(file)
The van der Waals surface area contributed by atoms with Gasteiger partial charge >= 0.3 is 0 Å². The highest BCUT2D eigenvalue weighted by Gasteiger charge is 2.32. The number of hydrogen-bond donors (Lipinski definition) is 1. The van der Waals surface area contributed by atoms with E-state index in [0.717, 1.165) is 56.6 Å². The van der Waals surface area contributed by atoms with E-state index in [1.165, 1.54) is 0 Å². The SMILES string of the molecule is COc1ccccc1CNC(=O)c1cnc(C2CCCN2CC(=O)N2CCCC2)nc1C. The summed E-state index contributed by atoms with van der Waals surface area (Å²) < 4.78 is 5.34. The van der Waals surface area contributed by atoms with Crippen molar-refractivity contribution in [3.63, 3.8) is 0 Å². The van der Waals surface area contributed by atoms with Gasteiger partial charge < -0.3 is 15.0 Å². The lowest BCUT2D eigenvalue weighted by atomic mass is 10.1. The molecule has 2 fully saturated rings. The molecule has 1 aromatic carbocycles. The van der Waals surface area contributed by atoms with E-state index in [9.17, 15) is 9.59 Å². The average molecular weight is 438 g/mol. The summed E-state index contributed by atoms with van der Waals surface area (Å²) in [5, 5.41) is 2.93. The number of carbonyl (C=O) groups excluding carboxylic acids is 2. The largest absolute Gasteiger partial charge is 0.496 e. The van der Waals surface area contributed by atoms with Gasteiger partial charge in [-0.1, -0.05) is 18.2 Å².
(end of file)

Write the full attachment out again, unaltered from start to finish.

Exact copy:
The van der Waals surface area contributed by atoms with Gasteiger partial charge >= 0.3 is 0 Å². The highest BCUT2D eigenvalue weighted by Gasteiger charge is 2.32. The number of hydrogen-bond donors (Lipinski definition) is 1. The van der Waals surface area contributed by atoms with E-state index in [0.717, 1.165) is 56.6 Å². The van der Waals surface area contributed by atoms with E-state index in [1.165, 1.54) is 0 Å². The SMILES string of the molecule is COc1ccccc1CNC(=O)c1cnc(C2CCCN2CC(=O)N2CCCC2)nc1C. The summed E-state index contributed by atoms with van der Waals surface area (Å²) < 4.78 is 5.34. The van der Waals surface area contributed by atoms with Crippen molar-refractivity contribution in [3.63, 3.8) is 0 Å². The van der Waals surface area contributed by atoms with Gasteiger partial charge < -0.3 is 15.0 Å². The lowest BCUT2D eigenvalue weighted by atomic mass is 10.1. The molecule has 2 fully saturated rings. The molecule has 1 aromatic carbocycles. The van der Waals surface area contributed by atoms with E-state index in [9.17, 15) is 9.59 Å². The average molecular weight is 438 g/mol. The summed E-state index contributed by atoms with van der Waals surface area (Å²) in [5, 5.41) is 2.93. The number of carbonyl (C=O) groups excluding carboxylic acids is 2. The largest absolute Gasteiger partial charge is 0.496 e. The van der Waals surface area contributed by atoms with Gasteiger partial charge in [-0.1, -0.05) is 18.2 Å².